What is Open Content?

The movement toward open content reflects a growing shift in the way scholars in many parts of the world are conceptualizing education to a view that is more about the process of learning than the information conveyed. Information is everywhere; the challenge is to make effective use of it. Open content uses open licensing schemes, like those of Creative Commons, to encourage not only the sharing of information, but the sharing of pedagogies and experiences as well. Part of the appeal of open content is that it is a response to both the rising costs of traditionally published resources and the lack of educational resources in some regions. As this open, customizable content — and insights about how to teach and learn with it — is increasingly made available for free over the Internet, people are learning not only the material, but also the skills related to finding, evaluating, interpreting, and repurposing the resources. Recent data from Edcetera indicate that open educational resources make up three quarters of the content in most MOOCs; paid content, such as required textbooks, is less than 10%. These data reflect a notable transformation in the culture surrounding open content that will continue to impact how we think about content production, sharing, and learning.

INSTRUCTIONS: Enter your responses to the questions below. This is most easily done by moving your cursor to the end of the last item and pressing RETURN to create a new bullet point. Please include URLs whenever you can (full URLs will automatically be turned into hyperlinks; please type them out rather than using the linking tools in the toolbar).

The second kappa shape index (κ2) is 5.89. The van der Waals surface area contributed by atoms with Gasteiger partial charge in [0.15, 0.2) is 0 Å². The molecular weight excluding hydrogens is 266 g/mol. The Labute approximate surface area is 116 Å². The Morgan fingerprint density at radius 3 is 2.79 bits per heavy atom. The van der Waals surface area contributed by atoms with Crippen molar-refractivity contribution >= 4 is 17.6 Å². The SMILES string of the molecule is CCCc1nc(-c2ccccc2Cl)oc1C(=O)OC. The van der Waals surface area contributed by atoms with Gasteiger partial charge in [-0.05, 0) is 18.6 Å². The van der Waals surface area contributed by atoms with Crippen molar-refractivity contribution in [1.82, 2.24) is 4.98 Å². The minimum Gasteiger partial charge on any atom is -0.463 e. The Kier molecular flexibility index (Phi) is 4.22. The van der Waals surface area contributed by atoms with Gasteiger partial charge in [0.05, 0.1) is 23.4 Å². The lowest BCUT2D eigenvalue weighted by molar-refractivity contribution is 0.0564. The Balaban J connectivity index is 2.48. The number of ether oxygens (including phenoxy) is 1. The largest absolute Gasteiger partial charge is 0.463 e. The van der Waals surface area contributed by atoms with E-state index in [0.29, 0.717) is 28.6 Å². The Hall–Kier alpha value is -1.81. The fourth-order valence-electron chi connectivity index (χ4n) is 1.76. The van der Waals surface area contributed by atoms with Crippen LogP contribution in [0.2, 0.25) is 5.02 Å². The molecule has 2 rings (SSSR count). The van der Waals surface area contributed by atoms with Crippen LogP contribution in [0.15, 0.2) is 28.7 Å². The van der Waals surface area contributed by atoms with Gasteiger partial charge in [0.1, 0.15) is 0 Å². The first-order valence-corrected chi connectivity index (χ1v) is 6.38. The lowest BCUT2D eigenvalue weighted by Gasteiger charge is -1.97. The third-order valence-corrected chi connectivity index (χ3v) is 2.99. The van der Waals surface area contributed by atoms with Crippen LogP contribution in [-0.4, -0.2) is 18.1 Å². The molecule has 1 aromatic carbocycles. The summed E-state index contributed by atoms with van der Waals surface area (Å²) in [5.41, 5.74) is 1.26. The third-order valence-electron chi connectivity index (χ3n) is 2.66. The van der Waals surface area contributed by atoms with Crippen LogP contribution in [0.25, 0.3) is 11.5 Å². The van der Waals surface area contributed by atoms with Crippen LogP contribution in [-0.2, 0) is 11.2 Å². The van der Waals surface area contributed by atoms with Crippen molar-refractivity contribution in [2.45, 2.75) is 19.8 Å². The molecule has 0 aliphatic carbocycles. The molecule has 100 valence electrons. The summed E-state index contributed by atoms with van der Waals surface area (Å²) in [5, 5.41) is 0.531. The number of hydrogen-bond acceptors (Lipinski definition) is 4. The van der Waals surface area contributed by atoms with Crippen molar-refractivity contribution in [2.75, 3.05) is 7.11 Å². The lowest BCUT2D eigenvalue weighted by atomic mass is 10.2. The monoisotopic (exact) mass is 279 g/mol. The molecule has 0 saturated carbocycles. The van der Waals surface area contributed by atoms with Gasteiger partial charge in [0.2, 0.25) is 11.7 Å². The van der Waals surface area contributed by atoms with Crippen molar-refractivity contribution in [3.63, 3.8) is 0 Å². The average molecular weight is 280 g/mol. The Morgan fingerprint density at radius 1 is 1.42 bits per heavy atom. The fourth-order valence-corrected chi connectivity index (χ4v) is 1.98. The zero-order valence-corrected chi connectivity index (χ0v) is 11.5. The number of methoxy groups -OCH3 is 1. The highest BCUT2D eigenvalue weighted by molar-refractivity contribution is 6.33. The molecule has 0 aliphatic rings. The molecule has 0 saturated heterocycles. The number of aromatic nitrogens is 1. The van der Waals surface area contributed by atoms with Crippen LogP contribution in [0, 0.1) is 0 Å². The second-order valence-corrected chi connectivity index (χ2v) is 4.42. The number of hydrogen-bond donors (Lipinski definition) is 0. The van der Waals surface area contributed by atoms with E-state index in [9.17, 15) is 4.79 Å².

Please "sign" your contributions by marking with the code of 4 tildes (~) in a row so that we can follow up with you if we need additional information or leads to examples- this produces a signature when the page is updated, like this: - Larry Larry Feb 8, 2012

(1) How might this technology be relevant to the educational sector you know best?

  • Surprised there is not more comment here. Flipped classroom, blended learning, online learning rely on the lecturer being able to bring together digital resources/content and scaffold for the learner. Having ready access open content that is easily searched is vital - geoff.romeo geoff.romeo Feb 23, 2014
  • add your response here

(2) What themes are missing from the above description that you think are important?

  • Did I not see somewhere that an enterprising publisher now offers a service to bring together commercial and open content for the person designing the blended learning environment. Is this the future? Could consortium of universities begin this sort of enterprise and share development work and take advantage of economies of scale? - geoff.romeo geoff.romeo Feb 23, 2014
  • add your response here

(3) What do you see as the potential impact of this technology on teaching, learning, or creative inquiry?

  • add your response here
  • add your response here

(4) Do you have or know of a project working in this area?

Please share information about related projects in our Horizon Project sharing form.